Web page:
Marsha Conn plans to help Batwa pygmies make art for profit. The Batwa need the income because their old ways of making a living have been...

Marsha Conn plans to help Batwa pygmies make art for profit.

The Batwa need the income because their old ways of making a living have been denied them. Worse, they have to reshape their culture to fit a new existence.

In the early 1990s they were moved out of their homes so that gorillas could have the mountain forests they once shared.

Conn is a retired teacher from Seattle whose acquaintance with the Batwa came about by chance, as is often the case with significant events.

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Chance is also the way she became a teacher.

She told me she was approaching graduation from Boston University when her parents asked, ‘Well, now what are you going to do for a living?’ She hadn’t given it a thought. So she took her English lit degree and applied to graduate school. She emerged an English teacher.

Conn taught in Chicago schools for 20 years before moving to Seattle in 1986. She had always integrated art work into her teaching and did more of that here including teaching other teachers how to do it before settling in at Seattle’s Hawthorne Elementary School.

She loves traveling and nearly every summer during her teaching career, she would take off to see some new part of the world.

A few years ago, a friend bid at an auction on a trip for four to Bolivia to benefit Renton-based Smiles Forever, which trains girls to do dental work.

Conn went along and did an art project for the young girls.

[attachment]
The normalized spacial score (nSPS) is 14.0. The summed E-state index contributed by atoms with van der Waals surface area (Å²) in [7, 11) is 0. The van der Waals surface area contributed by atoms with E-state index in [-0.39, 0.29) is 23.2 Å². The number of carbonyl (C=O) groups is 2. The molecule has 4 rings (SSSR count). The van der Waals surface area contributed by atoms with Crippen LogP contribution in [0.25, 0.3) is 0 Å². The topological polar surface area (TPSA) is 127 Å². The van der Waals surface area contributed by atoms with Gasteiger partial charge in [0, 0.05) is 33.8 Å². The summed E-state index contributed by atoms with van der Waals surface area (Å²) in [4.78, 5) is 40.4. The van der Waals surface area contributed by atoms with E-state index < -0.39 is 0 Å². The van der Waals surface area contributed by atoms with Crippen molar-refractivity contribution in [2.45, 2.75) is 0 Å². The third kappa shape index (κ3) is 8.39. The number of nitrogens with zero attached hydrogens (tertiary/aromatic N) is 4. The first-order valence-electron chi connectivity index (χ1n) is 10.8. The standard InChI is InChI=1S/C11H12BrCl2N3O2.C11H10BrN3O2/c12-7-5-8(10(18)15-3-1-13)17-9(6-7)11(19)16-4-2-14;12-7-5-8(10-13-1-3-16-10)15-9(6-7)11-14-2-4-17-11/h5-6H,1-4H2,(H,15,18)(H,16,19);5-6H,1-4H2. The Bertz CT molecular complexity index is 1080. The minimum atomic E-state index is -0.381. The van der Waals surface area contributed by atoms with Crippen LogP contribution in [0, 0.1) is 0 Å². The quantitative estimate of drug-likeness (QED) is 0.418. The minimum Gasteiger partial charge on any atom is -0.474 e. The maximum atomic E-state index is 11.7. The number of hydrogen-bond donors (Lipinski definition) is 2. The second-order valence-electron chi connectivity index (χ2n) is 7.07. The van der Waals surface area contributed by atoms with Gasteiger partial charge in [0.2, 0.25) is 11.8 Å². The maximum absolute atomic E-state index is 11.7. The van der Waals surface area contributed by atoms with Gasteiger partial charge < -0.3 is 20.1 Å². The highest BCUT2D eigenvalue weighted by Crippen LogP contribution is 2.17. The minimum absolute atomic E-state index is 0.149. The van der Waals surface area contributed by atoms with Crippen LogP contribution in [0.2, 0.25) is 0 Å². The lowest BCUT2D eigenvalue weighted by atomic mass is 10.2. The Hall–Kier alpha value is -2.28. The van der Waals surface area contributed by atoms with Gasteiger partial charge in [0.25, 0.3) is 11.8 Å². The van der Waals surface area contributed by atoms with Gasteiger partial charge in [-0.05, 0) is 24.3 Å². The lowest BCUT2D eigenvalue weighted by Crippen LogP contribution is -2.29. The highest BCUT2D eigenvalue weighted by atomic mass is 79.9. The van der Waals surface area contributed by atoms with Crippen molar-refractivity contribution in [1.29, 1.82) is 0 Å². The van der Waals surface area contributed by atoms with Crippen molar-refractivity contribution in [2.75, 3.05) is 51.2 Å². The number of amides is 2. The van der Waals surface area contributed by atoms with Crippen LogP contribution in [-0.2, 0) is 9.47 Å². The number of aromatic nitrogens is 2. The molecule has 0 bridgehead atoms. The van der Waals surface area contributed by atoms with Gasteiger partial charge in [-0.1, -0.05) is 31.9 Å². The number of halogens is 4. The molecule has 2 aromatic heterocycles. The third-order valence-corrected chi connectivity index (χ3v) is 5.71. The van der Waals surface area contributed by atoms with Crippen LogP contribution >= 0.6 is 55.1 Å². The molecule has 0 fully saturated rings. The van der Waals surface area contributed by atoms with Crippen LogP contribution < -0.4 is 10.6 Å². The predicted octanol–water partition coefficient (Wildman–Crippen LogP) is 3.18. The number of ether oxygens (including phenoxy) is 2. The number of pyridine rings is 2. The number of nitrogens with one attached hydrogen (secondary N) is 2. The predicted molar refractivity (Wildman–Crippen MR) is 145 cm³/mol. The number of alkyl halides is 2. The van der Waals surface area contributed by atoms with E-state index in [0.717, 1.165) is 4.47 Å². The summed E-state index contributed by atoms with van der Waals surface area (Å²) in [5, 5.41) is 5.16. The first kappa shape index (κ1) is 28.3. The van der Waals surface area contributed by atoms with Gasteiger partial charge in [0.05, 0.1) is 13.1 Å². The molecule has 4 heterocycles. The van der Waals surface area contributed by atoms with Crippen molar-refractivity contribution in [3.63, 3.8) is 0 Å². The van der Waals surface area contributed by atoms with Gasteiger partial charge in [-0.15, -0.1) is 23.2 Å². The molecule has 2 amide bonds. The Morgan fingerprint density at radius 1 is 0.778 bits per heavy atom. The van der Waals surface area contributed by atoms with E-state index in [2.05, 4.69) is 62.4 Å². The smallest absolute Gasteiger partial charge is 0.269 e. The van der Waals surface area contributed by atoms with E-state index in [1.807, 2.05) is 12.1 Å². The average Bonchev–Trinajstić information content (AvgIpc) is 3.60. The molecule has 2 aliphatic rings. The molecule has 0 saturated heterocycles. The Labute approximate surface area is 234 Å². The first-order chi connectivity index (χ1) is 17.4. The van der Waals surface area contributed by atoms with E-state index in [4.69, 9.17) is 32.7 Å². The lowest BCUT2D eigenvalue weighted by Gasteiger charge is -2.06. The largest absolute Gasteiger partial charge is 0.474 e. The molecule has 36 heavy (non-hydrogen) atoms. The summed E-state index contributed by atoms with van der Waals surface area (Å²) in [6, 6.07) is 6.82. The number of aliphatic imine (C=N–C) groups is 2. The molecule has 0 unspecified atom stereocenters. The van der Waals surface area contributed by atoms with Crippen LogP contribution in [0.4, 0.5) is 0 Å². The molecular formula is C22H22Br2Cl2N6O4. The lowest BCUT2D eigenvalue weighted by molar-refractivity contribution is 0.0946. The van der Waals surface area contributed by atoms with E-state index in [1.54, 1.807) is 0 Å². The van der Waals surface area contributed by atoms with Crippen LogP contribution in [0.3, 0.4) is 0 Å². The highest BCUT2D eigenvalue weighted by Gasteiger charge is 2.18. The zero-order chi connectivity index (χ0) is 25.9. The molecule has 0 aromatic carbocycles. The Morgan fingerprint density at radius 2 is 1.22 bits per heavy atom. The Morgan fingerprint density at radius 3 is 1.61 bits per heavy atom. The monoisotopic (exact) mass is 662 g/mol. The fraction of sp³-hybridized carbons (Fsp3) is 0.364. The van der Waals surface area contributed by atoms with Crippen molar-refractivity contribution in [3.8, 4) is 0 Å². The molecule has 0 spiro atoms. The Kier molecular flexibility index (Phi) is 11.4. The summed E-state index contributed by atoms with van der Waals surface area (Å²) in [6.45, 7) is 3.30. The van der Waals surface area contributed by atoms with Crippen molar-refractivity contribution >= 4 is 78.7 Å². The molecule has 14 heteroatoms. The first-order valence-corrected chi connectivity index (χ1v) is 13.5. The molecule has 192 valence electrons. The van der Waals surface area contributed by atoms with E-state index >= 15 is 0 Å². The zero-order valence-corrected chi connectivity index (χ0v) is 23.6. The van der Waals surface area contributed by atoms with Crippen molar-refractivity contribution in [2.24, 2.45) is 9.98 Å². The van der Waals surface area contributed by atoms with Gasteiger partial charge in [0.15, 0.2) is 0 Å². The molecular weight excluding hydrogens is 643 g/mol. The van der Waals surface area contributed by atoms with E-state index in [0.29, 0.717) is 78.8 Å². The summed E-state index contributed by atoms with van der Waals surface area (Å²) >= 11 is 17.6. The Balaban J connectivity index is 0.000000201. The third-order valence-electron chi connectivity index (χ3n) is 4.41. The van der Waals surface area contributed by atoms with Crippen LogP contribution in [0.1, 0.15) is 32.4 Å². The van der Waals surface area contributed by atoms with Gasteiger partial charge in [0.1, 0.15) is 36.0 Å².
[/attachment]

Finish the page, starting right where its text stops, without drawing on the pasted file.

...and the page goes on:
A show at the Columbia City Gallery of portraits done by the Bolivians sold out on opening night and the money went to the girls.

Conn saw the power of art to help people. She volunteered with a different group, International Smile Power Foundation, headquartered in Sammamish, which works in several countries, doing dental work. She joined its first trip to Uganda to treat people who once lived in the Bwindi Impenetrable Forest.

That is how she met the Batwa in 2006. They were the original inhabitants of the mountain forests of Central Africa, and were subjugated by Bantu-speaking people.

They were discriminated against but maintained some control over their circumstances because of their forest expertise.

When governments in countries around the area began protecting gorillas (and attracting tourists who want to see the gorillas), the Batwa lost out again.

Now they live in settlements outside the ancestral forests. Centuries of accumulated knowledge of the forests is no longer useful.

To gain the skills they need now, their children attend schools, often seated at rough benches in small rooms with dirt floors.

The first group Conn met “were the most poverty-stricken people I’ve ever seen.”

When she came back to Seattle, an image stuck with her: a woman and her baby sitting on a blanket on the side of a road. A pile of beans beside them was all they owned. And Conn was back in the midst of all her possessions.

She’s been back four times in the past couple of years and now she wants to make a bigger difference.

She recruited seven artist friends to go with her next January. The artists are Marita Dingus, Lynn DiNino, Cheryl Johnson, Shari Kaufman, Annie Moorehouse, Jim Robbins and Joan Robbins. Photographer Judy Chambers will document the project.

They’ll work in two teams that will each spend two weeks in Bwindiro and two weeks in Kitariro.

“I hope to go there and collaborate with them, not tell them what to do,” she said. She wants them to make “a product that will sell and yet is true to their culture.”

She calls the project the Volunteer Artist Program. There’ll be a fundraiser May 23 at the Columbia City Gallery. For more information, phone the gallery at 206-760-9843, or e-mail Conn,

On her four most recent trips Conn collected stories that she feared would be lost as their culture evolves and she’s putting them together in a small book illustrated with Batwa art.

She believes art can help preserve the past and help the Batwa secure a better future, too.

The thought makes me smile.

Jerry Large’s column appears Monday and Thursday. Reach him at 206-464-3346 or